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Bertelsmann CEO seeks Napster buyout

Chief Executive Thomas Middelhoff confirms that his company wants to extend its investment in the file-swapping service into a complete takeover, according to reports.

Bertelsmann Chief Executive Thomas Middelhoff confirmed Friday that his media conglomerate wants to take over Napster, the struggling file-swapping company it has already supported with tens of millions of dollars, according to a German report.

In an interview with German newspaper Die Welt, Middelhoff said his company plans to buy out other Napster investors. According to reports, Bertelsmann is prepared to spend up to $30 million to buy the company.

"Our solution is to take over Napster completely. We plan to buy out the former owners, most of all venture-capitalist Hummer Winblad Venture Partners and some private investors like John Fanning, who is the uncle of the founder Shawn Fanning," Middelhoff was quoted as saying in Die Welt.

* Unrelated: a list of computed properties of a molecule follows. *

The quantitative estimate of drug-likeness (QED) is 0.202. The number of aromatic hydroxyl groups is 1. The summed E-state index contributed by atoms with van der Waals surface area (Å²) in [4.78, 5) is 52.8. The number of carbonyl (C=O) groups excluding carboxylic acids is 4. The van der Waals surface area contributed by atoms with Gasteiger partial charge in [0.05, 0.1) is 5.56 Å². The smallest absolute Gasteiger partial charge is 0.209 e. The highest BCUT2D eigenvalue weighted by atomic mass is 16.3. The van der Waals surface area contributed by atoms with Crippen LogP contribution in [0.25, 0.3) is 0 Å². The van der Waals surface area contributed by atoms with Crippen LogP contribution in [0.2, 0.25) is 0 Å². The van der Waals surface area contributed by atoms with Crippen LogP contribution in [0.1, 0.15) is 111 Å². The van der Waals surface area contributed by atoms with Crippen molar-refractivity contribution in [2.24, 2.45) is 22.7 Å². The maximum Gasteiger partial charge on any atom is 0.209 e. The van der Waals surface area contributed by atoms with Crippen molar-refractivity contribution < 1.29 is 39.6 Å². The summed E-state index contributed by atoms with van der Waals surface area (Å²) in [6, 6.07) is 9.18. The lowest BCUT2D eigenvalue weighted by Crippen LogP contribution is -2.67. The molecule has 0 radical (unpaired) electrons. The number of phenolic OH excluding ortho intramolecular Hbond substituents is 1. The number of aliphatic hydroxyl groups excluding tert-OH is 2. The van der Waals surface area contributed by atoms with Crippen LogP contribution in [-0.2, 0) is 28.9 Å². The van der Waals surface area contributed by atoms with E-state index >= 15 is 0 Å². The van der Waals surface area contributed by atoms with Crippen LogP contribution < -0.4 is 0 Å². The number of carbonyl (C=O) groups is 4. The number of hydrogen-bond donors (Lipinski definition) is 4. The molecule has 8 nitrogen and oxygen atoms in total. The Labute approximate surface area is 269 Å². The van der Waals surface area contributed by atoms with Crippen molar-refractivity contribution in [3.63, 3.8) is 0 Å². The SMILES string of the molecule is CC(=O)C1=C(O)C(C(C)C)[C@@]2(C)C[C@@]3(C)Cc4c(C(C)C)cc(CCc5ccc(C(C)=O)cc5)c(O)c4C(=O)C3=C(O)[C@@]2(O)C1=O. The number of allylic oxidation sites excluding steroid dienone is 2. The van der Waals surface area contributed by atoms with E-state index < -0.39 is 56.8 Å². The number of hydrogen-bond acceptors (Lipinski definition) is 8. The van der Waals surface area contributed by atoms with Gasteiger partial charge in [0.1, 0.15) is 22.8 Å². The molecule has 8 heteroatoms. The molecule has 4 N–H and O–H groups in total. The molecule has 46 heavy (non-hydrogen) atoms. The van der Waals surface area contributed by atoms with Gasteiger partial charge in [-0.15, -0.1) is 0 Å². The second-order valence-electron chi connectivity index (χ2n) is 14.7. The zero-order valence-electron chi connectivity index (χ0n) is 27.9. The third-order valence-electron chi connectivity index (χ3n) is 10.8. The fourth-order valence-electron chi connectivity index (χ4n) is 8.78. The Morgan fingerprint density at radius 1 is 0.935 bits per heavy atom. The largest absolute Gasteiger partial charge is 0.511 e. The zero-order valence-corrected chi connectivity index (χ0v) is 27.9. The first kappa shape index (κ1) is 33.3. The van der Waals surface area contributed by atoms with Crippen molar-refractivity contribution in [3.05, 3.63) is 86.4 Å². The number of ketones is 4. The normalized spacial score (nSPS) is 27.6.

Bertelsmann entered into a strategic alliance with Napster in October 2000, under which the German company gave the song-swapping service financial support to help it through its legal troubles. By September 2001, experts were estimating that Bertelsmann had spent around $100 million supporting Napster.

Rumors of a complete buyout have been circulating for some time. Last week, takeover talks were suspended after John Fanning filed a lawsuit in a Delaware court that seeks to have two of Napster's board members replaced, according to Reuters.

Napster is planning to relaunch itself as a subscription-based site, but this ambition has been hampered by its failure to reach an agreement with the record labels that sued it for copyright infringement. Last month it announced a further round of job cuts, and last week the company put its new paid service indefinitely on hold.

Middelhoff said that despite its ongoing legal battles with the record industry, Napster could become the Internet's most successful music platform ever, according to Die Welt.

Graeme Wearden reported from London. ZDNet Germany's Dietmar Mueller and Reuters contributed to this report